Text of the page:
The panel affirms a 24-month imprisonment followed by a 24-month order of supervised release for Walker, who violated conditions of an earlier sentence of supervised release, in spite of Walker’s appeal claiming that the sentencing court improperly considered his rehabilitative needs in violation of 18 U.S.C. § 3582(a). See United States v. Garza, 706 F.3d 655 (5th Cir. 2013).
Since Walker did not object to the district court’s reliance on rehabilitation as a sentencing factor, the panel applies the “plain error” standard of review and affirms the sentencing court’s order. The panel upholds its previous interpretation of Tapia, where a consideration of the need for rehabilitation as a “secondary concern” or “additional justification” for a sentence is permissible, unless a defendant’s rehabilitative needs are a “dominant factor” informing the district court’s sentencing decision.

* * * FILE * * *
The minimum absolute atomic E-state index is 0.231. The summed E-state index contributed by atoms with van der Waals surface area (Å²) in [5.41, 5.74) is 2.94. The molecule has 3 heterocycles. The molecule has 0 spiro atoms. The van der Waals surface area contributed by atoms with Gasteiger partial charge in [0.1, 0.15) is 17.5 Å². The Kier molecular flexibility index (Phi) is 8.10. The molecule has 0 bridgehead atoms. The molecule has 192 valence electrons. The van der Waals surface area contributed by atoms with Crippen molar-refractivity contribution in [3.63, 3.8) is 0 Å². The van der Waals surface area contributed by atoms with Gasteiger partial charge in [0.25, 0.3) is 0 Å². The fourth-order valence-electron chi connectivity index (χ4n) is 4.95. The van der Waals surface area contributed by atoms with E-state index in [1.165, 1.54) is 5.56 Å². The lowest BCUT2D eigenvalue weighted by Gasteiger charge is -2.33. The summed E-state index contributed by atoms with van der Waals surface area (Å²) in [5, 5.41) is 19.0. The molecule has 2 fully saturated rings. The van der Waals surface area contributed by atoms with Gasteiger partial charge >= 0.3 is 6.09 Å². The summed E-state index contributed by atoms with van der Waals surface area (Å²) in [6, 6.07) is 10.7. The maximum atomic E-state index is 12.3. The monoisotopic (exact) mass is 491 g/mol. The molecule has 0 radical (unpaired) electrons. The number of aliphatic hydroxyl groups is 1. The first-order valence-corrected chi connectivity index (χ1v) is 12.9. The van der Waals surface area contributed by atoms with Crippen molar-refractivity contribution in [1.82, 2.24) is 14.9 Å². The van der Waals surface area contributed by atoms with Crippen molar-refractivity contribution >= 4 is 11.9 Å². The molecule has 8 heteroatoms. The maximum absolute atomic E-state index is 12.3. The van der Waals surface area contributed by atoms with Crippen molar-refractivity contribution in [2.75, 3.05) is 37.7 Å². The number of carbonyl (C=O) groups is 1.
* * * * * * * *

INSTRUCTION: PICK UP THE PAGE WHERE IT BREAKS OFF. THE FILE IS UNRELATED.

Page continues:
The panel distinguishes the instant case from Garza, where the district court focused “almost exclusively on rehabilitation in crafting” the defendant’s sentence of 24-months imprisonment so that the defendant could enter an appropriate treatment program. There the court stated that defendant should at least be afforded an opportunity to engage in a residential institution drug treatment program after discussing on the record various drug treatment programs available under different sentences. The court made no additional justifications for the sentence imposed.
In the instant case, while the district court took rehabilitation into account (“I think if you have a longer period of time in prison to think about [sic] and perhaps get some counseling...”), that concern was not a dominant factor. Instead, the court only referred to rehabilitation after detailing factors under 18 U.S.C. § 3553(a) that took into account Walker’s multiple violations of supervised release after being given a relatively lenient sentence.